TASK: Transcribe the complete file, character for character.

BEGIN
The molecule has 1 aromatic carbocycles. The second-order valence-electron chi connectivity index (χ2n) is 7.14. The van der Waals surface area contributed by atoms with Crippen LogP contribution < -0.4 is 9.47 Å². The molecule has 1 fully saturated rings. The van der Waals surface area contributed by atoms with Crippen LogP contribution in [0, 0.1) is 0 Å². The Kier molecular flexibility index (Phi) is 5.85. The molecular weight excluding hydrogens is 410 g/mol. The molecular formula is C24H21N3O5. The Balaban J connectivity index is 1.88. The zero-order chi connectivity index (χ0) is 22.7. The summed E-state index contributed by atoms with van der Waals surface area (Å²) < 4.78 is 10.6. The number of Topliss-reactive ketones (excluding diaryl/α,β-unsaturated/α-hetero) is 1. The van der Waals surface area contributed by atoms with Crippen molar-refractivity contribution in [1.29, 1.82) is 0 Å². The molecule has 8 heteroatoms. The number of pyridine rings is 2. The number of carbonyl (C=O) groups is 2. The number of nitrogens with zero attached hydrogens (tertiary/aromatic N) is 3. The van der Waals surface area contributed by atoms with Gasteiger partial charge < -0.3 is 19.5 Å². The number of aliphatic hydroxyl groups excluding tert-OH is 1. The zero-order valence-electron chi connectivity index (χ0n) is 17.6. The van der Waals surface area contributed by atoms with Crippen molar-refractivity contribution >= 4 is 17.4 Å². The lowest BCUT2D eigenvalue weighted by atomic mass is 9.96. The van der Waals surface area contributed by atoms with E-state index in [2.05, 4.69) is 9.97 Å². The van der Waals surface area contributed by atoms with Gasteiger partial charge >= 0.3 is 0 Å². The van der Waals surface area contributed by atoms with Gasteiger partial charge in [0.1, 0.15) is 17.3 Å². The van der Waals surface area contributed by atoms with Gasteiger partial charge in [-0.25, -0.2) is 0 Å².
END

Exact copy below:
The molecule has 1 aromatic carbocycles. The second-order valence-electron chi connectivity index (χ2n) is 7.14. The van der Waals surface area contributed by atoms with Crippen LogP contribution < -0.4 is 9.47 Å². The molecule has 1 fully saturated rings. The van der Waals surface area contributed by atoms with Crippen LogP contribution in [0, 0.1) is 0 Å². The Kier molecular flexibility index (Phi) is 5.85. The molecular weight excluding hydrogens is 410 g/mol. The molecular formula is C24H21N3O5. The Balaban J connectivity index is 1.88. The zero-order chi connectivity index (χ0) is 22.7. The summed E-state index contributed by atoms with van der Waals surface area (Å²) < 4.78 is 10.6. The number of Topliss-reactive ketones (excluding diaryl/α,β-unsaturated/α-hetero) is 1. The van der Waals surface area contributed by atoms with Crippen molar-refractivity contribution in [1.29, 1.82) is 0 Å². The molecule has 8 heteroatoms. The number of pyridine rings is 2. The number of carbonyl (C=O) groups is 2. The number of nitrogens with zero attached hydrogens (tertiary/aromatic N) is 3. The van der Waals surface area contributed by atoms with Gasteiger partial charge < -0.3 is 19.5 Å². The number of aliphatic hydroxyl groups excluding tert-OH is 1. The zero-order valence-electron chi connectivity index (χ0n) is 17.6. The van der Waals surface area contributed by atoms with Crippen molar-refractivity contribution >= 4 is 17.4 Å². The lowest BCUT2D eigenvalue weighted by atomic mass is 9.96. The van der Waals surface area contributed by atoms with E-state index in [2.05, 4.69) is 9.97 Å². The van der Waals surface area contributed by atoms with Gasteiger partial charge >= 0.3 is 0 Å². The van der Waals surface area contributed by atoms with Gasteiger partial charge in [0.1, 0.15) is 17.3 Å². The van der Waals surface area contributed by atoms with Gasteiger partial charge in [-0.25, -0.2) is 0 Å².